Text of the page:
Nevada getting $4 million for apprenticeship programs

Marty Walsh

Jacquelyn Martin / AP

Labor Secretary Marty Walsh, speaking at the inaugural meeting of the Task Force on Worker Organizing and Empowerment, in the ceremonial office of the vice president, Thursday, May 13, 2021, at the White House complex in Washington.

Nevada will receive nearly $4 million from the federal Department of Labor as part of $130 million earmarked for workforce development across the country.

The grant to develop apprenticeship programs was announced at a meeting that included Labor Secretary Marty Walsh and Governor Steve Sisolak. The participants emphasized the need for skilled workers.

“When you learn how to hang drywall, when you learn how to become a carpenter or an electrician or a plumber, boy, those are the skills that last forever and they’re so much needed,” Sisolak said.

The money was allocated to the Governor’s Office of Workforce Development and is separate from billions of dollars in federal coronavirus relief funds earmarked for Nevada. Fourteen other states received funding under the measure.

“A job is just not a salary,” Sisolak said. “A job is dignity. A job is something that people have that allows them to look at themselves a little differently.”

Other participants in today’s meeting included representatives from the City of Las Vegas, the College of Southern Nevada and the Nevada System of Higher Education. They said that in high school they wanted more focus on classes like retail and home economics and more diversity in apprenticeships.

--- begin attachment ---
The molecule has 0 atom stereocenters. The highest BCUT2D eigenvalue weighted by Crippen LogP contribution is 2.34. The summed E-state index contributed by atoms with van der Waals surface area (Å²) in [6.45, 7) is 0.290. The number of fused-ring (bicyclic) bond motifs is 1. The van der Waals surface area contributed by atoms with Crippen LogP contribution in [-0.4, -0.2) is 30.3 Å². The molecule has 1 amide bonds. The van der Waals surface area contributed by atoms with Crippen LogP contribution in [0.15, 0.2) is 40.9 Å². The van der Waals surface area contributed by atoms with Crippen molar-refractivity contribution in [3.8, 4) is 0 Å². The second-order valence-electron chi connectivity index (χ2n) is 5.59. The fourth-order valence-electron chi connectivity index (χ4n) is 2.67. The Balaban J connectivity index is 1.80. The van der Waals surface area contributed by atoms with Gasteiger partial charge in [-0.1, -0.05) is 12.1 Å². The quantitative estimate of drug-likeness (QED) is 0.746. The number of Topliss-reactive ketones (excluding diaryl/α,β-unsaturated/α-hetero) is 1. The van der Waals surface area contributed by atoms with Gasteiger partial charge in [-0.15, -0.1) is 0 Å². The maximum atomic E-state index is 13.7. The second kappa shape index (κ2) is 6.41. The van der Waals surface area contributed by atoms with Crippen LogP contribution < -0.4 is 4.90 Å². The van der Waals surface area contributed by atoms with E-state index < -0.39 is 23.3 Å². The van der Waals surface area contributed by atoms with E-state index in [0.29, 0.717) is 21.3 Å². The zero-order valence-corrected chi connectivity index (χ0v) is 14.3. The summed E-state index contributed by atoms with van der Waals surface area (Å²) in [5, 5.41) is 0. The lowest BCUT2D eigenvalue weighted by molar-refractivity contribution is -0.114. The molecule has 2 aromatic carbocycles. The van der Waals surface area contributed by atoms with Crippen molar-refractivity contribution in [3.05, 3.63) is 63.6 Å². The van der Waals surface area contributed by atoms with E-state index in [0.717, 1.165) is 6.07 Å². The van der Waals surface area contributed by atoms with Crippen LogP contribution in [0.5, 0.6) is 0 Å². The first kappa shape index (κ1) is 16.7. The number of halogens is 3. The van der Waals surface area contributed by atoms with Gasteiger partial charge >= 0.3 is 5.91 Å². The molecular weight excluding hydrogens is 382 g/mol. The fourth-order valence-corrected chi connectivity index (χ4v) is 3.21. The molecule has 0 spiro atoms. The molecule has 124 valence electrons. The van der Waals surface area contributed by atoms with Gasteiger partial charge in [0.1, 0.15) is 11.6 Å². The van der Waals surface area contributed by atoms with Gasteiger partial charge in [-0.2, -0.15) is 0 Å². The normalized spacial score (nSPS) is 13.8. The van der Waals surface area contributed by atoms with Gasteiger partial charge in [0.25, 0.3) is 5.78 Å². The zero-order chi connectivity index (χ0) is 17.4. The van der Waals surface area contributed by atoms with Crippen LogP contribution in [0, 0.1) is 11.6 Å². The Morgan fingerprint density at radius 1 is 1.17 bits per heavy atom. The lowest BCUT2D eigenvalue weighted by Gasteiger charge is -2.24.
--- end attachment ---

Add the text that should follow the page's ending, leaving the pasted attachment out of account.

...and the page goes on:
Walsh said a focus on college education has steered people away from skilled labor jobs when both are important.

“We’ve spent a lot of time over the past 20 years talking about going to college… That’s still important,” Walsh said. “But we have a lot of young people who graduate with degrees and don’t know what to do with that degree, and then when I go to a manufacturer or talk to the craftsmen… there’s a potential shortage of workers. ”

Sisolak said there may be misconceptions among some high school students about the salaries associated with skilled labor jobs.

“When you learn the value of being a carpenter or an electrician or a cook or whatever, you’re talking about good jobs. I mean, these are careers. These are not minimum wage jobs,” Sisolak said. “Someone will say, ‘I don’t want to be a plumber. I don’t want to make nine dollars an hour.’ I’m like, ‘Are you kidding me? You have no idea how much plumbers make.’”

Walsh’s visit was part of a nationwide tour to gain support for the American Jobs Plan, an omnibus infrastructure package held behind the scenes in Washington, DC.

Walsh, who called the legislation “transformative for the U.S. economy,” said that while discussions on a possible bipartisan compromise on the plan were still ongoing, their nature is constantly changing.

“We play the ball across the field. I think that’s the best way to describe it, and it keeps moving forward,” said Walsh.

His visit was the second by a Biden administration cabinet minister in as many weeks.

On June 10, Secretary of Energy Jennifer Granholm visited the state to tout the potential clean energy investments of the US bailout plan.

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